Optomechanical systems are nothing if not delicate. When the driving force (very literally) in a system is the pressure of incident light it is no surprise that forces being examined are on a minute scale. On a relevant diversion: the Nobel prize for physics has recently been announced to be for the discovery of gravitational waves which was where the development of optomechanics came from. The effects of optomechanics on the interferometric gravitational wave detectors had to be accounted for to analyse when the disturbance was actually caused by a gravitational wave. Now back to pure optomechanics. The sensitivity of electromechanical systems, which makes them so hard to set up, can actually be used as an advantage. All the best measuring equipment is delicate purely because it needs to be delicate to pick up the change its supposed to be measuring and this is where optomechancial systems can shine.
Although radioactive dating is often talked about another, no less important type of dating, luminescence dating, is not. Luminescence dating is used to study the last time a piece of rock was in the sunlight. It can only be used on materials seen as semiconductors, mainly quartz and feldspar as these both contain silicon, but if the date these rocks were buried is known then the date of the surroundings is also known. The dating works by looking at the number of trapped electrons present in the rock. You see crystal lattices can develop defects which in this case are called electron traps. As various radioactive decays occur in the rocks around them the ionising radiation produces electron-hole pairs within the lattice. The holes exist in the valence band and electrons exist in the conduction band and these electrons also can get trapped in the interband region caused by the defect. These electrons can then be released when light is shone upon the rock and so we can learn how long it has been in the ground based on the amount of charged stored within it.
In 2014 the Nobel prize for physics was given to three men whose combined work was the production of a blue light emitting diode. The reason that this was such a special achievement was the fact that when the blue LED is covered by a colour conversion layer made of various phosphors it can have an eventual output of white light. This is obviously ideal for almost all artificial lighting as white light is mirrors that which is produced by the Sun. Phosphors in general work by absorbing the incident blue light and then radiating light of a lower frequency through the promotion and relaxation of atomic electrons. However there is a problem. Although LEDs have only improved in reliability, energy efficiency and lifetime over the course of their development the phosphors used have remained limited to rare earth metals and their ions.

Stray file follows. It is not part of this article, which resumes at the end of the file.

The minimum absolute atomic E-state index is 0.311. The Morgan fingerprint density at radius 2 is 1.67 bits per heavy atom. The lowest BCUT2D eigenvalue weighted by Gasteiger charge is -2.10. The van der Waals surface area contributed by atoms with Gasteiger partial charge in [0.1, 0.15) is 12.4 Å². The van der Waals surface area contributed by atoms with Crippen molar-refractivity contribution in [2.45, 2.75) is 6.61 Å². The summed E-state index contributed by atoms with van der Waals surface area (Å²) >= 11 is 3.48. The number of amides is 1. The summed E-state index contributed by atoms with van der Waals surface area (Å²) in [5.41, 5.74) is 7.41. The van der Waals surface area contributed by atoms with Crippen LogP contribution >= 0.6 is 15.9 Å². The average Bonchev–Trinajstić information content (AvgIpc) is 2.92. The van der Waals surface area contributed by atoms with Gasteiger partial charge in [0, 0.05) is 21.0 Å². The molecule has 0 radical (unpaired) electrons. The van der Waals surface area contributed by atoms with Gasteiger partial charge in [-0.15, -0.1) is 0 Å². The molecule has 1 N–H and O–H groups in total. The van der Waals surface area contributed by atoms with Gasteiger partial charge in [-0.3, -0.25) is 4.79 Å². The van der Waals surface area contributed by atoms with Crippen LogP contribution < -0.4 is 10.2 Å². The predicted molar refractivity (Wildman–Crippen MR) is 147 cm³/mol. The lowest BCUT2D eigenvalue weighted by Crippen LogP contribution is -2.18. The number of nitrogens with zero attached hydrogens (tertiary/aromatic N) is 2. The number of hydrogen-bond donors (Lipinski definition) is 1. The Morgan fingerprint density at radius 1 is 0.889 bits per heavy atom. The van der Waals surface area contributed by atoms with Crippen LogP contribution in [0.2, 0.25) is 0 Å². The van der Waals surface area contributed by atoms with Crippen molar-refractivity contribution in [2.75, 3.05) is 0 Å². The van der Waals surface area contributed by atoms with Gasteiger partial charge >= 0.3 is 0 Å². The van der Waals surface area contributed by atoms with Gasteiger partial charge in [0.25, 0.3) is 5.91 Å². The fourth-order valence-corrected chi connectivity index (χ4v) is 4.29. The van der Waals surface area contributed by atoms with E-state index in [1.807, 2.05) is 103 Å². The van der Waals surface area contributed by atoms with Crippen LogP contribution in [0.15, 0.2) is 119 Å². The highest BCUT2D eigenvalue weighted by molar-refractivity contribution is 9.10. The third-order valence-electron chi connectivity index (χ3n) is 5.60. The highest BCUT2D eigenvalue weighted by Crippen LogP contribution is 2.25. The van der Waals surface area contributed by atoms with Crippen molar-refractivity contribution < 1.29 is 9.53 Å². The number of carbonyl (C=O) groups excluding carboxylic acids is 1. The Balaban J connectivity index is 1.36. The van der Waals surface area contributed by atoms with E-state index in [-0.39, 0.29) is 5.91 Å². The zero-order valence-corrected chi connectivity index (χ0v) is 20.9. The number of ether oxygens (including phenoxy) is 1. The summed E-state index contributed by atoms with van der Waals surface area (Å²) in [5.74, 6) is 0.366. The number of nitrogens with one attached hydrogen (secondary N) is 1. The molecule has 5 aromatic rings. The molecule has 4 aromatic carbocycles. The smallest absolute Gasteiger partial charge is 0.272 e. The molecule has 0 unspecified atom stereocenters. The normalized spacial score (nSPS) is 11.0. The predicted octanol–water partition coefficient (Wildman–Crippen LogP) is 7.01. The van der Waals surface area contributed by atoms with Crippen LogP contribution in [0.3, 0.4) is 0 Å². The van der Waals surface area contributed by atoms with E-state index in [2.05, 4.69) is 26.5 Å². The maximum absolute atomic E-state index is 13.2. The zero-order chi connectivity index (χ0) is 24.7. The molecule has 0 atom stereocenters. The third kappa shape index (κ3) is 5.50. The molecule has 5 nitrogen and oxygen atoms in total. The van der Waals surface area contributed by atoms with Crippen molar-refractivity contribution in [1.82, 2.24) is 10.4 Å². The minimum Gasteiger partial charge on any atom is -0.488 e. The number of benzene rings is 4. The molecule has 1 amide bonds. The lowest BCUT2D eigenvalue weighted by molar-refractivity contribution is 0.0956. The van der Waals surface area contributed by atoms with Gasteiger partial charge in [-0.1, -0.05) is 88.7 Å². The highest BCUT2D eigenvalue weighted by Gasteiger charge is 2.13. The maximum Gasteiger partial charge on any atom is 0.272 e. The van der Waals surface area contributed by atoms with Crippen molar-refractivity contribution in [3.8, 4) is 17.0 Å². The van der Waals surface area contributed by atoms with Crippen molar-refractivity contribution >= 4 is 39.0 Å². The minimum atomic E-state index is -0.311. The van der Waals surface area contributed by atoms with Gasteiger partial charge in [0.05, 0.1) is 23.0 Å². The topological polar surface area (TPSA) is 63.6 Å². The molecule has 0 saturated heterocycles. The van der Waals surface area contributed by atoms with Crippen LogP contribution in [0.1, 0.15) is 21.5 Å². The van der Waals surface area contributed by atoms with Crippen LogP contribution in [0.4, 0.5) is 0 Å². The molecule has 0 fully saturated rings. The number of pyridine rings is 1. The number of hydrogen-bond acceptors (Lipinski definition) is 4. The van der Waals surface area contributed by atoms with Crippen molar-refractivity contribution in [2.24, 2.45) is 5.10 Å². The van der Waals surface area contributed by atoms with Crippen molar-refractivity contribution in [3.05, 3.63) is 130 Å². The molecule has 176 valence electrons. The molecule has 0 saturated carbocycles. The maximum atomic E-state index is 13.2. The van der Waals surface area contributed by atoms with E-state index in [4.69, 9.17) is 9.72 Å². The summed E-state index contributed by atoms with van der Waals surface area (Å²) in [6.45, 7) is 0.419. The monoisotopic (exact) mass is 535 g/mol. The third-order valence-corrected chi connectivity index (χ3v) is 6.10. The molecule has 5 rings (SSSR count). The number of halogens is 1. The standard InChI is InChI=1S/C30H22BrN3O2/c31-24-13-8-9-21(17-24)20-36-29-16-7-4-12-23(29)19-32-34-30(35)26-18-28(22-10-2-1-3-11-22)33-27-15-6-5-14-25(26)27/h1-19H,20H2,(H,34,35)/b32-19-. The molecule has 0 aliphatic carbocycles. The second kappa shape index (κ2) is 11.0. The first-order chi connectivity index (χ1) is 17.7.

Interesting fact: It is very likely that your mobile phone contains a battery which could explode quite vigorously if heated too much. In order to prevent this occurrence, as it would surely be quite a downer on sales, every phone is designed with a temperature control component. I think this is quite a good analogy for a single chip. Much like phones there is constant pressure to put more and more components on each single chip, each of which must produce a certain amount of heat. To make sure that electronic chips can continue on this trend of being ever more compact it is essential to be able to monitor and control the temperature of individual chips.
I have previously written about birds and their uncanny ability to know what direction north is here. Both that and this post are both on the topic of birds’ ability to see magnetic fields probably caused by a magnetically sensitive cell in the eye. But the exact nature of this magnetoreception is still unknown. The two main theories are that either a iron containing particle could interact with the magnetic field to aid navigation or perhaps that light induced radical pairs of electrons could have their spins slightly biased based on a ever present magnetic field. This second idea is the one that is examined more closely as if the theory is true the mechanism would be quantum mechanical in many ways.
In the past I have written about carbon nanodots here. Quantum dots are a more general kind of carbon dot as quantum dots can be made of any semiconductor. Semiconductors in general have a unique band structure which results in the confining of their electrons. Quantum dots have their own unique energy levels which electrons are trapped in very similar to the nucleus of an atom. Because of this quantum dots are also known as artificial atoms. As a result a double quantum dot, where two quantum dots are coupled, can be seen as a molecule.
One of graphite’s most important properties is its ability to conduct electricity. The fact that the carbon atoms have formed three of the possible four bonds each leaves many electrons free to move and carry their charge. In graphene the same logic applies except more care has to be taken looking into the source of resistance. Complex scattering processes occur in graphene due to its 2D nature. These combine to produce the resistivity observed.